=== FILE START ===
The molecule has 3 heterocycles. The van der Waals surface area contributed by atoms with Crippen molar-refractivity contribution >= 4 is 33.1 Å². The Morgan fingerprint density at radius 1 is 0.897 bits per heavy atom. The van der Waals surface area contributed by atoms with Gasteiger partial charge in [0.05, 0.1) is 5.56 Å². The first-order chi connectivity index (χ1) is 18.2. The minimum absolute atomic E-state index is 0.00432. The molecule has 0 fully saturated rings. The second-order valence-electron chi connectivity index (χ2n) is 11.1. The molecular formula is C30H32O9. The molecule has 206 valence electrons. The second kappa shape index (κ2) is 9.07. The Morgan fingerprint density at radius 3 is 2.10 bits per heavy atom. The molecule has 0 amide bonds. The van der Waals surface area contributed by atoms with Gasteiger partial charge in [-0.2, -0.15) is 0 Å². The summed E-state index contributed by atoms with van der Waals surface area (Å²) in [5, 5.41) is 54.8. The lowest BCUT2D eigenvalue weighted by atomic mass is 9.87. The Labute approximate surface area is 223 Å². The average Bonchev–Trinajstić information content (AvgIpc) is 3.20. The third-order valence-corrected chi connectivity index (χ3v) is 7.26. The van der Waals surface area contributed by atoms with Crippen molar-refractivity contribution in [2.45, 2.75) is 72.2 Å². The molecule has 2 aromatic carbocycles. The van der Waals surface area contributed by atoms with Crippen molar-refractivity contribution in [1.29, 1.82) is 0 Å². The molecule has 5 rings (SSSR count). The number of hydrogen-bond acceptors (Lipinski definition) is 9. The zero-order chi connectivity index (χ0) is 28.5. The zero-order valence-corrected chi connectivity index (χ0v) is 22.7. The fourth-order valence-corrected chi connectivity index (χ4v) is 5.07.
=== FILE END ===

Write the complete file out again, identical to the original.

The molecule has 3 heterocycles. The van der Waals surface area contributed by atoms with Crippen molar-refractivity contribution >= 4 is 33.1 Å². The Morgan fingerprint density at radius 1 is 0.897 bits per heavy atom. The van der Waals surface area contributed by atoms with Gasteiger partial charge in [0.05, 0.1) is 5.56 Å². The first-order chi connectivity index (χ1) is 18.2. The minimum absolute atomic E-state index is 0.00432. The molecule has 0 fully saturated rings. The second-order valence-electron chi connectivity index (χ2n) is 11.1. The molecular formula is C30H32O9. The molecule has 206 valence electrons. The second kappa shape index (κ2) is 9.07. The Morgan fingerprint density at radius 3 is 2.10 bits per heavy atom. The molecule has 0 amide bonds. The van der Waals surface area contributed by atoms with Gasteiger partial charge in [-0.2, -0.15) is 0 Å². The summed E-state index contributed by atoms with van der Waals surface area (Å²) in [5, 5.41) is 54.8. The lowest BCUT2D eigenvalue weighted by atomic mass is 9.87. The Labute approximate surface area is 223 Å². The average Bonchev–Trinajstić information content (AvgIpc) is 3.20. The third-order valence-corrected chi connectivity index (χ3v) is 7.26. The van der Waals surface area contributed by atoms with Crippen molar-refractivity contribution in [2.45, 2.75) is 72.2 Å². The molecule has 2 aromatic carbocycles. The van der Waals surface area contributed by atoms with Crippen molar-refractivity contribution in [1.29, 1.82) is 0 Å². The molecule has 5 rings (SSSR count). The number of hydrogen-bond acceptors (Lipinski definition) is 9. The zero-order chi connectivity index (χ0) is 28.5. The zero-order valence-corrected chi connectivity index (χ0v) is 22.7. The fourth-order valence-corrected chi connectivity index (χ4v) is 5.07.